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Martin Lewis holidays: Why you need to check passport, insurance and EHIC before Brexit | Travel News | Travel


Martin Lewis has issued key holiday advice ahead of Brexit which is due to take place on 29 March 2019. The Money Saving Expert told Holly Willoughby and Phillip Schofield on This Morning what Britons heading abroad need to watch out for. Three key areas are passports, travel insurance and EHIC cards, Lewis explained to ITV audiences. The government have recently issued a new tool to enable Britons to check if they need to renew their passports.

Passports

Should the UK quit the European Union without a deal, you need to have at least six months left on your passport from the date of your arrival to an EU country.

The UK Foreign and Commonwealth Office (FCO) also stated: “If you renewed a passport before it expired, up to nine extra months may have been added to your new passport’s expiry date. 

“Any extra months on your passport over 10 years may not count towards the six months that should be remaining for travel to most countries in Europe.”

This means, if you renew your passport before it has actually expired, you no longer get an extra nine months added on there as you did before.

In short, if you had plans for a summer holiday and your passport has 15 months or less left on it, you’ll need to start renewing.

“If you leave and have less than six months left on your passport it will not valid and you’ll have to return home,” Lewis said.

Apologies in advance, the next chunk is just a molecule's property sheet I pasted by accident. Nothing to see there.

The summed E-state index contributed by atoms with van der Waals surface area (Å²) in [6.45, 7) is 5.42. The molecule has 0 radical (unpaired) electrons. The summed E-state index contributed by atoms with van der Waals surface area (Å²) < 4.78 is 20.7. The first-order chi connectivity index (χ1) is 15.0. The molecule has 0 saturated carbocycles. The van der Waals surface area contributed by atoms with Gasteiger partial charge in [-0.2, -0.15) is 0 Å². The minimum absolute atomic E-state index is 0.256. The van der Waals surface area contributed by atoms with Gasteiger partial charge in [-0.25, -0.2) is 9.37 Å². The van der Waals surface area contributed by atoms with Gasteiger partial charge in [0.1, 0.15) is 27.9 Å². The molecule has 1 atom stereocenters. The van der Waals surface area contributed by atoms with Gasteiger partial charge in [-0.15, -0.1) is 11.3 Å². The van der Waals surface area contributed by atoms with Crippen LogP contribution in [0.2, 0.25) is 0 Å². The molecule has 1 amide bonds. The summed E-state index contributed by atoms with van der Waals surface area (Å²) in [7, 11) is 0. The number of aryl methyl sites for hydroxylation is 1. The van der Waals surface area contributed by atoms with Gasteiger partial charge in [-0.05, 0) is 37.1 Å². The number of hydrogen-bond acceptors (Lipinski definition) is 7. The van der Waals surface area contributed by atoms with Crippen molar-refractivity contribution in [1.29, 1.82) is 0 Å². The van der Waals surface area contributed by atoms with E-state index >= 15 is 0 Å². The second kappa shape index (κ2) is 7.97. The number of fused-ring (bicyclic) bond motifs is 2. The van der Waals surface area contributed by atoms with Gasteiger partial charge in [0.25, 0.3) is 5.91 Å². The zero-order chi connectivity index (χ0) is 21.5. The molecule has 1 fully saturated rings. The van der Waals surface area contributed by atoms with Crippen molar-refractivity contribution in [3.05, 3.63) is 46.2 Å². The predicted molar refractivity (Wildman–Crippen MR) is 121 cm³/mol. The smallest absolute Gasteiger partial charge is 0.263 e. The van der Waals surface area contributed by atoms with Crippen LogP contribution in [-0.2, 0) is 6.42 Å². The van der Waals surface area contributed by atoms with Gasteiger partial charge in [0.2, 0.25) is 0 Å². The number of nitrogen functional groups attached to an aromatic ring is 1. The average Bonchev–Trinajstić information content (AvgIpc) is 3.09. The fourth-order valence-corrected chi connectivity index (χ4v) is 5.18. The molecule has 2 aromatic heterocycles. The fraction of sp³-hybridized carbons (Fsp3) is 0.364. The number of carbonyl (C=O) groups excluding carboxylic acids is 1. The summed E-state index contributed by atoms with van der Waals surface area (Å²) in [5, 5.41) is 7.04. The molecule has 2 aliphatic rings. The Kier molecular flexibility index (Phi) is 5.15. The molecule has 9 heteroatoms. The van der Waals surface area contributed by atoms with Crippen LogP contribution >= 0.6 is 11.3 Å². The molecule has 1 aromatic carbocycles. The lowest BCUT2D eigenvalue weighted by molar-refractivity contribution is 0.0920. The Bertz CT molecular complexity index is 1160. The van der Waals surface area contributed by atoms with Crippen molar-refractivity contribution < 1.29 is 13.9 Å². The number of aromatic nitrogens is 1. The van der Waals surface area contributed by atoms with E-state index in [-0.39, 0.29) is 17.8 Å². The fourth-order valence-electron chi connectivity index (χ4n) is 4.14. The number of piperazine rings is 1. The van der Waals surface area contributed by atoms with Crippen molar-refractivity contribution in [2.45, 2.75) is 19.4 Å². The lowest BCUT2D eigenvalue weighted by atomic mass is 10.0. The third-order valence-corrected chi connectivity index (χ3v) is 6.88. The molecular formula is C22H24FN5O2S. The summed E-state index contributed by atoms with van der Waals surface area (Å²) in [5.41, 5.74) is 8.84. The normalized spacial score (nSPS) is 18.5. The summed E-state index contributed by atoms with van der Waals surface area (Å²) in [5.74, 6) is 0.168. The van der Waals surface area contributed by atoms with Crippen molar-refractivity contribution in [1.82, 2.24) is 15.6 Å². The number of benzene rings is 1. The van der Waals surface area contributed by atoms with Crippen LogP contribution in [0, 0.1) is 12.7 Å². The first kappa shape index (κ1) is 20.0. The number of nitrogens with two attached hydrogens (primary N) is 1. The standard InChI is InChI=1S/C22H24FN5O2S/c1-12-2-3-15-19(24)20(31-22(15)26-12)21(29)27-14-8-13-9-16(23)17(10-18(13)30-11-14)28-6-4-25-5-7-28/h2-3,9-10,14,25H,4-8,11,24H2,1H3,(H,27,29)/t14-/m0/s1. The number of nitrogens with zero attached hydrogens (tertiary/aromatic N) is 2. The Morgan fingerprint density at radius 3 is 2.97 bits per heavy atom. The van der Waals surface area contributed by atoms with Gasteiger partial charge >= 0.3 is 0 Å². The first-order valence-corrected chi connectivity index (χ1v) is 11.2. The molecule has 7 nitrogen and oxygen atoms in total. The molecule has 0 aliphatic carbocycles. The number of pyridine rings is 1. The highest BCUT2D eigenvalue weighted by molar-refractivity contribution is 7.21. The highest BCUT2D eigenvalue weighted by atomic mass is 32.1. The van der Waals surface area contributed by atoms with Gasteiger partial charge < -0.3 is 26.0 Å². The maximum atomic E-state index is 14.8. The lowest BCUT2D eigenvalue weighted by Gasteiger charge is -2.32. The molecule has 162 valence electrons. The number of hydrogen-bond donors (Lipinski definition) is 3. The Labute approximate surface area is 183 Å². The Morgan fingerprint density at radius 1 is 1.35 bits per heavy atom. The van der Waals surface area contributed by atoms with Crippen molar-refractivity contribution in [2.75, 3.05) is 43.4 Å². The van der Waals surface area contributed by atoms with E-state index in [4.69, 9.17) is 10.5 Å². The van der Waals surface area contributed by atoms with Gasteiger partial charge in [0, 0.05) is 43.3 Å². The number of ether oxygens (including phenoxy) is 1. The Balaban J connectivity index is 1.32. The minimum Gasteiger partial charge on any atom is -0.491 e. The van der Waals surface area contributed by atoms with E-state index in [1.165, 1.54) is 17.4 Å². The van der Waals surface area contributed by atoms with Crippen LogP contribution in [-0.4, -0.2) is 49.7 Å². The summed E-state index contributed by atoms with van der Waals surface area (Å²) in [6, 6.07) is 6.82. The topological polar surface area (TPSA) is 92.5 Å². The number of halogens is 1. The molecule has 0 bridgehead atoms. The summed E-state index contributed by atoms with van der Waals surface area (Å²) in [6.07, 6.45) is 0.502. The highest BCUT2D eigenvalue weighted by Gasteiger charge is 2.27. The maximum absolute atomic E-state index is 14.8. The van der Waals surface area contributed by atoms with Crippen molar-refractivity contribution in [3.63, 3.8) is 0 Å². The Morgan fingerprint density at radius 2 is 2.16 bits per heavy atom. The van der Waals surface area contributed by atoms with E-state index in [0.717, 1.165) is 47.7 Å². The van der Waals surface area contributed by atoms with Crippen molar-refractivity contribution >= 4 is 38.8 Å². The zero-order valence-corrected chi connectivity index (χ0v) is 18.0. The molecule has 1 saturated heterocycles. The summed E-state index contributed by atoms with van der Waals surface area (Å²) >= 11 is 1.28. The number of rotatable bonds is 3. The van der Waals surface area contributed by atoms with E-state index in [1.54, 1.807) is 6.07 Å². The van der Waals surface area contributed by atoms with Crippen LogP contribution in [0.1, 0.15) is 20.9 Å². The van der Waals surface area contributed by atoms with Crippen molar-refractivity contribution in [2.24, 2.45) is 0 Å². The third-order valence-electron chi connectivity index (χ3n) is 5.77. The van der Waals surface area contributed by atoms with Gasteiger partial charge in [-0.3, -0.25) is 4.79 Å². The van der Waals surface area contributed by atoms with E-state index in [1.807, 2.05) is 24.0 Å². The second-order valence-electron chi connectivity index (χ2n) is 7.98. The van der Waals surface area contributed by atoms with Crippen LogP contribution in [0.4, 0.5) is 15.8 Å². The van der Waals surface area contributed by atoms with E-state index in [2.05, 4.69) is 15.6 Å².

“You won’t be able to travel to the vast majority of the EU,” he added. “You should check your passport if you have a holiday booked after March.”

Britons who order a passport now will get a 10-year passport and it will say EU on it.

After Brexit, it won’t say EU, and, after October, the document will be blue, should a no deal take place, said Lewis.

EHIC cards

EHIC cards are another area of confusion for some people. “Five million go out of date each year and no one checks,” Lewis warned.

He explained if there was a no deal Brexit, EHICs will no longer be valid – although this may be renegotiated in the future.

Nevertheless, Lewis urged Britons to get themselves a valid EHIC card. Travellers should remember this is always free. Any service that requires you to pay is fraudulent. EHIC cards can be obtained via the NHS or EHIC site. 

Travel insurance

Lewis also cautioned that travel insurance is likely to go up in price if there is a no deal Brexit.

However, no matter what happens to the fate of the UK within the EU, he encourages Britons to buy travel insurance as soon as they book their holiday rather than just before they travel.

This is so you are completely covered ahead of your trip should you fall ill or there is a family bereavement.

“Don’t get travel insurance in April if you’re going in summer,” Lewis said. “Get it now – you’re missing half the point of what you’re paying for if you wait.”

For travellers worried about flights after Brexit –  in a no-deal scenario, the European Commission has advised that UK airlines will still continue to operate flights between the UK and EU. If flights have been booked through companies protected by ABTA, they are fully protected under Package Travel Regulations.



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